The Joy of the Unlikely Cover

Girl listeningNot book covers but musical covers.  I am a big fan of genre-busting reworkings of famous songs, like Johnny Cash doing Nine Inch Nails and Depeche Mode on his American IV album. In recent years entire albums have been produced that pick up this gimmick and run with it, verily like the wind.

Guns ‘n’ Roses have been given the bossa nova treatment (see this earlier post for more details) and Richard Cheese does superbly loungey things to Tool and Snoop Dogg on his albums.  You can also catch classic tracks from the 80s and 90s redone in a jazz vibe.  By far my favourite at the moment is the rockabye baby series of CDs which feature lullaby renditions of songs by such artists as The Ramones, The Cure, Björk, and The Smashing Pumpkins.  So if you’re raising a future headbanger (or Icelandic pop princess?) you might like to check this series out.

What’s your favourite unlikely cover of a song?  If you could have any artist cover any song what weird and wonderful combination would you dream up?

3 thoughts on “The Joy of the Unlikely Cover

  1. donnaccl 24 November 2007 / 8:41 am

    I am currently loving Mark Ronson’s Version – uber producer Ronson adds in some different musos and messes with some modern classics. God put a smile on your face gets the Daptone Horns treatment, there is a lovely version of Britney’s Toxic and The only one I know (feat. Robbie Williams).

    I really like Pulp’s song Bad Cover Version – check out the video on youtube for an array of impersonators singing it a la “We are the World”.

  2. Lucette 25 November 2007 / 10:58 am

    I love Marilyn Manson doing The Eurythmics’ Sweet Dreams. Love it!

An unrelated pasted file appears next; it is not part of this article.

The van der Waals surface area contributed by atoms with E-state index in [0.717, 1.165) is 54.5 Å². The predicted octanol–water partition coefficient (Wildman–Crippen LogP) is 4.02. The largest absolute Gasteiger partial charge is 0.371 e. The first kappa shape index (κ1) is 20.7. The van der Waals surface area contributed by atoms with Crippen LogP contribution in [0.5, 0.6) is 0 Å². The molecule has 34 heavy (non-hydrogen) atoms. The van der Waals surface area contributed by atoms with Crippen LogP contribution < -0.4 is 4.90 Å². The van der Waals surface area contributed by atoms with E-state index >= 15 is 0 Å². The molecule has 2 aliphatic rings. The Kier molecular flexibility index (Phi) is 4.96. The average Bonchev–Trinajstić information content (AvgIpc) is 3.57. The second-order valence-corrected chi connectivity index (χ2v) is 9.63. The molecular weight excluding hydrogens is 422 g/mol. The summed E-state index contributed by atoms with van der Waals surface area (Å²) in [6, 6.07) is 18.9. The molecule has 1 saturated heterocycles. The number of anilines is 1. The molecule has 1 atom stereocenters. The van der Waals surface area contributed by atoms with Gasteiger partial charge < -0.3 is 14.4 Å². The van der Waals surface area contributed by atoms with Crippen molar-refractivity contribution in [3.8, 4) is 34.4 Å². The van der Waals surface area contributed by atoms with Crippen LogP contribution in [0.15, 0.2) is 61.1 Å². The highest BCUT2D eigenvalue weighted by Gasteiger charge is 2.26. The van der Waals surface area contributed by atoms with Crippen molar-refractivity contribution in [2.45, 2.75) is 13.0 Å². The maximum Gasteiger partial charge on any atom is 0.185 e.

I had a vision some years ago of Tilda Swinton, performance art style in front of a microphone sort of dead-pan speaking the lyrics to The Headless Chickens’ “Fire” … “Don’t play with it baby / cos you don’t understand / Don’t touch it now baby / it might burn your hand / I’m on fire…”

    I wonder when one of these brilliant recontextualisations stops being a cover and becomes something quite else … something with subversive intent that makes us look more closely at the original (dodgy?) content and intention of the song.

  3. Jason 17 December 2007 / 12:42 pm

    Speaking of getting the bossa treatment, Dead Kennedys’ “Too drunk too f*ck” is handled quite nicely by Nouvelle Vague. They also do a lovely, dreamy version of the Specials’ “Friday Night, Saturday morning”.

    I also quite enjoyed the Cardigans’ habit of including a Black Sabbath cover at the end of their albums.

    If it’s dodgy content you’re after, then look no further than Richard Cheese’s reworking of 2 Live Crew’s “Me So Horny”. Not quite the lovely jazz album Nana was wanting for Xmas…

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